1. Be supportive of the others doing the challenge.  Read their posts, comment on their posts, share their posts, or just “like” their posts to let them know you’ve been there. The Deal Me In “community” (does that sound pretentious?) has become for me a great place to learn of new authors and stories that I will read in the future.
  2. Don’t feel obligated to post about every single story. Some do, but the challenge is to READ the stories.  Posting is the gravy. The pressure to write a post every week can become a burden and lead to the challenge becoming stale or tedious
  3. If you are posting about the stories, use the special characters for the suits in a deck of cards. They can help spice up your posts. You can “type” the suit symbols by using the shortcuts Alt+3 (♥♥Hearts♥♥) Alt+4 (♦♦Diamonds♦♦), Alt+5 (♣♣Clubs♣♣), Alt+6 (♠♠Spades♠♠)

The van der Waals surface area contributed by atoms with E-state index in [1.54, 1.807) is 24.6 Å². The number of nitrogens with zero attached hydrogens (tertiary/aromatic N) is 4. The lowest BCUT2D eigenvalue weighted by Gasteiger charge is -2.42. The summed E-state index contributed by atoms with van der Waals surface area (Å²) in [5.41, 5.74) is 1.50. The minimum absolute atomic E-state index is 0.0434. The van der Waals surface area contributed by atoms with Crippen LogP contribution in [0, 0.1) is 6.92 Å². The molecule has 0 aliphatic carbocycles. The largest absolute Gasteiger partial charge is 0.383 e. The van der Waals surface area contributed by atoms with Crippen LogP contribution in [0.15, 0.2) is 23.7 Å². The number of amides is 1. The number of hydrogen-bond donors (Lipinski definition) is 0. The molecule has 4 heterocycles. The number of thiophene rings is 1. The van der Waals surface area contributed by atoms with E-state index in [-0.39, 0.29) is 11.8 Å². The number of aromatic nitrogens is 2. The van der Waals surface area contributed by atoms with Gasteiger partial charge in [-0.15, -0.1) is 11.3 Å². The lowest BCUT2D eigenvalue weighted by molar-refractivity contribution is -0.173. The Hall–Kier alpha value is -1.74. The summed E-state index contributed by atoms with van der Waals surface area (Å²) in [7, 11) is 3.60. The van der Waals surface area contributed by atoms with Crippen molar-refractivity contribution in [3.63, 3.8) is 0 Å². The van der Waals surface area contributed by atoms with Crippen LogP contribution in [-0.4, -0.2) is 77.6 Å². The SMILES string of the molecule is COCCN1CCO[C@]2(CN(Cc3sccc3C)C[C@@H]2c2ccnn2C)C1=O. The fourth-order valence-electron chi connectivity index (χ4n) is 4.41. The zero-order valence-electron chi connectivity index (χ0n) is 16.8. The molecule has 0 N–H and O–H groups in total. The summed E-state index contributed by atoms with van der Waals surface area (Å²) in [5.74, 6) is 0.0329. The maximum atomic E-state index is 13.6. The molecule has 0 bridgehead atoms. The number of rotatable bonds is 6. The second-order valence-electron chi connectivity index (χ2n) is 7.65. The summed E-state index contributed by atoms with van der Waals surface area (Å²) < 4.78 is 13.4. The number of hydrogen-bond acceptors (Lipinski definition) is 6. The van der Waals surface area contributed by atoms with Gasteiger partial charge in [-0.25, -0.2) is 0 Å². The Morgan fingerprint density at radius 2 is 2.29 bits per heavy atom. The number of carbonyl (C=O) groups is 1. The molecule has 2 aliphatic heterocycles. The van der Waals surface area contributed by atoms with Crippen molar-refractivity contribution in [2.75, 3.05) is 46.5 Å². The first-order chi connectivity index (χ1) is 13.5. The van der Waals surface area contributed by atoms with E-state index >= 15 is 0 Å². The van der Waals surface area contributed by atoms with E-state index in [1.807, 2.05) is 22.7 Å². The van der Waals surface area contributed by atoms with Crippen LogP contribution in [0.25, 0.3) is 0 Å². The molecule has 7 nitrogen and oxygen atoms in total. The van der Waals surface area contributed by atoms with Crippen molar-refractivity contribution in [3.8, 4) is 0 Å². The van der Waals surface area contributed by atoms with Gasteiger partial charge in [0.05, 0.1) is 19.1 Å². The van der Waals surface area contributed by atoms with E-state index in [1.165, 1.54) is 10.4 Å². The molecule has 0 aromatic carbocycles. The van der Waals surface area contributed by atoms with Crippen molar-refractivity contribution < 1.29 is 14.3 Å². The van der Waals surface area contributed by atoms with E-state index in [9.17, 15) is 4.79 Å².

4. Another way to “add value” is to share playing card pictures with your posts.  Several of us do it already, but you may be amazed to see all the playing card images available out there if you Google your card. I’ve mentioned to several participants that Deal Me In challenge has actually made me a collector of decks of playing cards. I have a box full of them at home now. 🙂

Time allowing, I will try to do some kind of monthly post to the DMI participants this year but no promises.  And if I do, I’ll end them with a question like this one:

♥ ♦What is the favorite story/essay/poem/play you’ve read thus far in the early going, and more importantly WHY is it your favorite?♣ ♠